For this material, add a Wireframe node (Add->Input->Wireframe) and an Invert node (Add->Color->Invert). Connect the wireframe output to the invert input and the invert output to the existing Diffuse BSDF color input. To adjust the thickness of the wire on your mesh, change the Size setting in the Wireframe node to your desired thickness. I like it somewhere around 0.01.

If you have a whole scene of object to add wireframes to, you can also override all materials in your render. This is done by going to the Render Layers panel of the Properties window and changing the Material setting to your wireframe material. Now you can set up some lighting and render and you should your wireframes on your entire scene.

Overlaying With the Wireframe Node

Unlike the wireframe modifier, the wireframe node method overrides the materials you would otherwise see in your renders. This isn’t always a bad thing, but I am going to quickly go over how to overlay wires on a final render with this method.

Start by rendering your scene without the wireframes and save the image. Now we want to make another render with just wireframes. We will use a similar node setup as previously, except we can remove the Invert node and we will replace the Diffuse node with an Emission node. The emission node gives us a shadeless render and makes it easier to filter out in the compositor.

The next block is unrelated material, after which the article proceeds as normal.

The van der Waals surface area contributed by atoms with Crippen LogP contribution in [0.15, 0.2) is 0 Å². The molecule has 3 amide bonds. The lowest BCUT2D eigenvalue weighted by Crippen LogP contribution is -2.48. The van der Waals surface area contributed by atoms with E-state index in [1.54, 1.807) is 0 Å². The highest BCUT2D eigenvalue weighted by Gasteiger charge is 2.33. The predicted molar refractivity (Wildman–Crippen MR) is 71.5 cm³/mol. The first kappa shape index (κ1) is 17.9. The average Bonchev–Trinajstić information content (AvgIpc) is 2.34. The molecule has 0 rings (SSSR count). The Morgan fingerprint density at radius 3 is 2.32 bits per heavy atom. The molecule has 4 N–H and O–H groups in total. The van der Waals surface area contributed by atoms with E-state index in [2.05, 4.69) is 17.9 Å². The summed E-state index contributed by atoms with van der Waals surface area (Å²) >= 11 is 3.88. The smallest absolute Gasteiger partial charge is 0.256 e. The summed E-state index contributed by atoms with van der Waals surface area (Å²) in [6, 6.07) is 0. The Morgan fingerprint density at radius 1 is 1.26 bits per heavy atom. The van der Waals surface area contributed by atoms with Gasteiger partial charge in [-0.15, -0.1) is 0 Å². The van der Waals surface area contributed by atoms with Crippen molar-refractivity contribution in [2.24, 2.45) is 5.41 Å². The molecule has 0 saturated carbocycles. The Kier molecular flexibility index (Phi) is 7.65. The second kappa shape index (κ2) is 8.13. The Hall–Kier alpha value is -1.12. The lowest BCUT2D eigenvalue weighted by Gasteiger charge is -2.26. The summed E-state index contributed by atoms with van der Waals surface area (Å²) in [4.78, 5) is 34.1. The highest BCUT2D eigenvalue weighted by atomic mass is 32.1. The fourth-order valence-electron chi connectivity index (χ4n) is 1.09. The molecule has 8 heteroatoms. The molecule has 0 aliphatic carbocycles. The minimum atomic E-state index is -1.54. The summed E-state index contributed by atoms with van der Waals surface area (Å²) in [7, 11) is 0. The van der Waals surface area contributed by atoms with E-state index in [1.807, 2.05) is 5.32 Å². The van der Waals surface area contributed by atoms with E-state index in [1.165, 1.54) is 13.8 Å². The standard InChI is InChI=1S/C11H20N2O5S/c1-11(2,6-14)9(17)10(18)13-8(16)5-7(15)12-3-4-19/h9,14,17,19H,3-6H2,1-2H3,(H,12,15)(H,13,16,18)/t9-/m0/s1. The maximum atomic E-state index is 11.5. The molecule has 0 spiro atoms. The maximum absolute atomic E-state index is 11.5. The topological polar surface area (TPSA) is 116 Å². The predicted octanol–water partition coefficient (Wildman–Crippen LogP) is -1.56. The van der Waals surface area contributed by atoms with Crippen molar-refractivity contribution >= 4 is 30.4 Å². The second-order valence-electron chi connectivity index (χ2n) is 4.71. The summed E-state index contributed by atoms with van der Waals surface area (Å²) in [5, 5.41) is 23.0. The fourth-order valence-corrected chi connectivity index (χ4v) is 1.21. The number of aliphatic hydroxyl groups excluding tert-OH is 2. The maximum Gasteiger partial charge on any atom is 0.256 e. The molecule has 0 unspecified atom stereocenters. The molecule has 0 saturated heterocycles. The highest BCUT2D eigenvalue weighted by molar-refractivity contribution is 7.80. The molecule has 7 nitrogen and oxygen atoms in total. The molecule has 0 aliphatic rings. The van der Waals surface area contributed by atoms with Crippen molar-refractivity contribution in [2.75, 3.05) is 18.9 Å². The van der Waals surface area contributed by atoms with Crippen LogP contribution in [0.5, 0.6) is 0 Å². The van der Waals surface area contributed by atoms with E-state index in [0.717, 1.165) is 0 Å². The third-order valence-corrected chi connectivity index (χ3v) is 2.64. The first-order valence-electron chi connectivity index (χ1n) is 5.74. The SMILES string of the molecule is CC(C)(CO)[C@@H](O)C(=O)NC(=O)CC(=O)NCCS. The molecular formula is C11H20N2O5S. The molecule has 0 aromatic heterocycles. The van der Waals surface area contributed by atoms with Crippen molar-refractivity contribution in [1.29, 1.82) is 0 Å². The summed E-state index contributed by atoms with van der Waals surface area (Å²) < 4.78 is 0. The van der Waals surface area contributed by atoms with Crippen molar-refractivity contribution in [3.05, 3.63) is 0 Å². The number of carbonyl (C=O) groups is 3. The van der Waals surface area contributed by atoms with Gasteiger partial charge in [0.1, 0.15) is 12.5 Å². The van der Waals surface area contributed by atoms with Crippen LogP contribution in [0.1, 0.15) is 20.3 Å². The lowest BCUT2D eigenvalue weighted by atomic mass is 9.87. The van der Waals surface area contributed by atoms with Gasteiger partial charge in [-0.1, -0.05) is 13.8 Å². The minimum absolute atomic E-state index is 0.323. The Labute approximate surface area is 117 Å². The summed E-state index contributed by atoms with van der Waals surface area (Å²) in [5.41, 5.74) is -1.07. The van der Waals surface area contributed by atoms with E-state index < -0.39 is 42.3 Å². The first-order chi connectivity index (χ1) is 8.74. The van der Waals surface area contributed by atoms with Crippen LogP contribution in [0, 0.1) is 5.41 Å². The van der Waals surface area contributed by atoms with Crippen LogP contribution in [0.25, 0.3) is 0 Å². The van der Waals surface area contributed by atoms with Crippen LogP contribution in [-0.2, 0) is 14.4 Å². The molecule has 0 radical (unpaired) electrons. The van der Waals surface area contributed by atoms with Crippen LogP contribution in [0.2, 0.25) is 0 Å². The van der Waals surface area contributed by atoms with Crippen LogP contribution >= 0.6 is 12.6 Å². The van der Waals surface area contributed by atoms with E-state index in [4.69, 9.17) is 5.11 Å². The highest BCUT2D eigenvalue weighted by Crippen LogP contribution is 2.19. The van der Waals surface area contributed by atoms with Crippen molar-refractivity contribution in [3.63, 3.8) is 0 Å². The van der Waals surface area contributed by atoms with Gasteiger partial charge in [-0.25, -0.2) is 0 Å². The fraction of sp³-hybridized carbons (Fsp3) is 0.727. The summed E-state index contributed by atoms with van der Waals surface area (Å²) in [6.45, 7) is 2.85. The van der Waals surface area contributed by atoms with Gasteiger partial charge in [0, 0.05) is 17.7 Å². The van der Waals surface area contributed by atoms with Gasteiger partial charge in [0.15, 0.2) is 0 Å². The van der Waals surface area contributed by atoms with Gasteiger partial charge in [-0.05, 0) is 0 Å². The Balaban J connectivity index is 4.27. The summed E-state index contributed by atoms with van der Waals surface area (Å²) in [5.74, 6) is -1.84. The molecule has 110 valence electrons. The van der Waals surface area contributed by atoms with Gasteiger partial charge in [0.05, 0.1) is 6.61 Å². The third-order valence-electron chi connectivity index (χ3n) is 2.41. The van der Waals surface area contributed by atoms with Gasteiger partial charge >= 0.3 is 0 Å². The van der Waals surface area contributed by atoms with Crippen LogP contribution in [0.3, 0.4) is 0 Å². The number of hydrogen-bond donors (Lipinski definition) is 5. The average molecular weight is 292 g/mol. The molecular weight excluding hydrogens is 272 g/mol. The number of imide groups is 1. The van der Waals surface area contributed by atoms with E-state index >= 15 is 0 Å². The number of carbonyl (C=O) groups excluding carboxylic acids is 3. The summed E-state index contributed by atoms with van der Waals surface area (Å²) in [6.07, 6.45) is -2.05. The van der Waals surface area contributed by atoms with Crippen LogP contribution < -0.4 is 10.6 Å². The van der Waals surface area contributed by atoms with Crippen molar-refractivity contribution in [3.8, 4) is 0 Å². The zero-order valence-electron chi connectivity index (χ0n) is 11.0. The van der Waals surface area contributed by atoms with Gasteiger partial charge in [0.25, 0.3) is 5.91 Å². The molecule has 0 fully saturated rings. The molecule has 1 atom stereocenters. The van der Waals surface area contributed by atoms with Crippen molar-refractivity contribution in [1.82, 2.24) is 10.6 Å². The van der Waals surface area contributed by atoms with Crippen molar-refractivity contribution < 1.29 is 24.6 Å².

Now go to the compositor nodes and load the original render in an Image node (Add->Input->Image). Plug the color output of the Render Layers node into both the Fac and Color input of an Alpha Over node (Add->Color->Alpha Over). The Multiply node isn’t necessary, but it does allow you to change the wire color to Black or White or something in between.

Once you have all these nodes set up, you can render your scene and your wires will be overlaid on top of your original render.

Screenshot Method

Simple, right? Just take a screenshot of your 3D view window and you have your wireframes! You certainly can do this and it is very quick, but let’s go through a few tweaks that can make your screenshot look more like a render.

First, open up the Properties panel in the 3D View window (N key). In the Shading section, turn on the Matcap setting you can pick the shader you like best for your objects. In the Display section, you can turn off the Grid Floor, Axis lines, and other features. This will clean up some of that clutter.